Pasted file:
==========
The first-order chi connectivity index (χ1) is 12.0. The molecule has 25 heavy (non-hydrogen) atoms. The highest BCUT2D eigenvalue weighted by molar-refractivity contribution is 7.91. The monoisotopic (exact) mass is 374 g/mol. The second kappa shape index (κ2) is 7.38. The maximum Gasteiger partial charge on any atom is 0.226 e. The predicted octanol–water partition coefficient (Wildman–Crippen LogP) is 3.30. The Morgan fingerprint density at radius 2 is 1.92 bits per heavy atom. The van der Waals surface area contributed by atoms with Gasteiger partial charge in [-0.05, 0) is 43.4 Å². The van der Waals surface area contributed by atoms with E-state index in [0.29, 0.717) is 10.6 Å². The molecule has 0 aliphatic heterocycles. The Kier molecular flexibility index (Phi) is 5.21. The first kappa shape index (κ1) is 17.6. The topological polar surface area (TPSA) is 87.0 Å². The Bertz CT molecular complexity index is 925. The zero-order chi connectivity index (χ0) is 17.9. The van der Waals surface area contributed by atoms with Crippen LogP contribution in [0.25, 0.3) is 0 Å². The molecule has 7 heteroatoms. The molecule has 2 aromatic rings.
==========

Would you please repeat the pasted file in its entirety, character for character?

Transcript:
The first-order chi connectivity index (χ1) is 12.0. The molecule has 25 heavy (non-hydrogen) atoms. The highest BCUT2D eigenvalue weighted by molar-refractivity contribution is 7.91. The monoisotopic (exact) mass is 374 g/mol. The second kappa shape index (κ2) is 7.38. The maximum Gasteiger partial charge on any atom is 0.226 e. The predicted octanol–water partition coefficient (Wildman–Crippen LogP) is 3.30. The Morgan fingerprint density at radius 2 is 1.92 bits per heavy atom. The van der Waals surface area contributed by atoms with Gasteiger partial charge in [-0.05, 0) is 43.4 Å². The van der Waals surface area contributed by atoms with E-state index in [0.29, 0.717) is 10.6 Å². The molecule has 0 aliphatic heterocycles. The Kier molecular flexibility index (Phi) is 5.21. The first kappa shape index (κ1) is 17.6. The topological polar surface area (TPSA) is 87.0 Å². The Bertz CT molecular complexity index is 925. The zero-order chi connectivity index (χ0) is 17.9. The van der Waals surface area contributed by atoms with Crippen LogP contribution in [0.25, 0.3) is 0 Å². The molecule has 7 heteroatoms. The molecule has 2 aromatic rings.